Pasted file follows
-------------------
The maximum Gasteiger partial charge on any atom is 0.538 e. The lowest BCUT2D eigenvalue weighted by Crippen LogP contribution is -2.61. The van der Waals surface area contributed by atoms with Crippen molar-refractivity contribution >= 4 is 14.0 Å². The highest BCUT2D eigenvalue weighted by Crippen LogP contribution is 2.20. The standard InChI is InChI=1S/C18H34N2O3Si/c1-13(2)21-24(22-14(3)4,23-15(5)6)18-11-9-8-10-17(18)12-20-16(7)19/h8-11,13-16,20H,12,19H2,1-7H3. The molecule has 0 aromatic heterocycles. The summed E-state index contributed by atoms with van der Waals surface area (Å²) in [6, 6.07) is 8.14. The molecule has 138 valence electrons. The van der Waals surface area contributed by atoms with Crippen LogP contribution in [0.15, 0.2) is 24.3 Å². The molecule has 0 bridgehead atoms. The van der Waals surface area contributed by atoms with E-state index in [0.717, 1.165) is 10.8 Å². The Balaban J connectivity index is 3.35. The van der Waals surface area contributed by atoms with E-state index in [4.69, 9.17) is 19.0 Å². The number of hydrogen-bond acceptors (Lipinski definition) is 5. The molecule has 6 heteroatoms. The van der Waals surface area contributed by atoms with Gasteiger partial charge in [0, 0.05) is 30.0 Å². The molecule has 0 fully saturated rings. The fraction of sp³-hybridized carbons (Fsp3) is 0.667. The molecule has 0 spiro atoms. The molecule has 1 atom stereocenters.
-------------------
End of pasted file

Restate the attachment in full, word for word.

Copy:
The maximum Gasteiger partial charge on any atom is 0.538 e. The lowest BCUT2D eigenvalue weighted by Crippen LogP contribution is -2.61. The van der Waals surface area contributed by atoms with Crippen molar-refractivity contribution >= 4 is 14.0 Å². The highest BCUT2D eigenvalue weighted by Crippen LogP contribution is 2.20. The standard InChI is InChI=1S/C18H34N2O3Si/c1-13(2)21-24(22-14(3)4,23-15(5)6)18-11-9-8-10-17(18)12-20-16(7)19/h8-11,13-16,20H,12,19H2,1-7H3. The molecule has 0 aromatic heterocycles. The summed E-state index contributed by atoms with van der Waals surface area (Å²) in [6, 6.07) is 8.14. The molecule has 138 valence electrons. The van der Waals surface area contributed by atoms with Crippen LogP contribution in [0.15, 0.2) is 24.3 Å². The molecule has 0 bridgehead atoms. The van der Waals surface area contributed by atoms with E-state index in [0.717, 1.165) is 10.8 Å². The Balaban J connectivity index is 3.35. The van der Waals surface area contributed by atoms with E-state index in [4.69, 9.17) is 19.0 Å². The number of hydrogen-bond acceptors (Lipinski definition) is 5. The molecule has 6 heteroatoms. The van der Waals surface area contributed by atoms with Gasteiger partial charge in [0, 0.05) is 30.0 Å². The molecule has 0 fully saturated rings. The fraction of sp³-hybridized carbons (Fsp3) is 0.667. The molecule has 0 spiro atoms. The molecule has 1 atom stereocenters.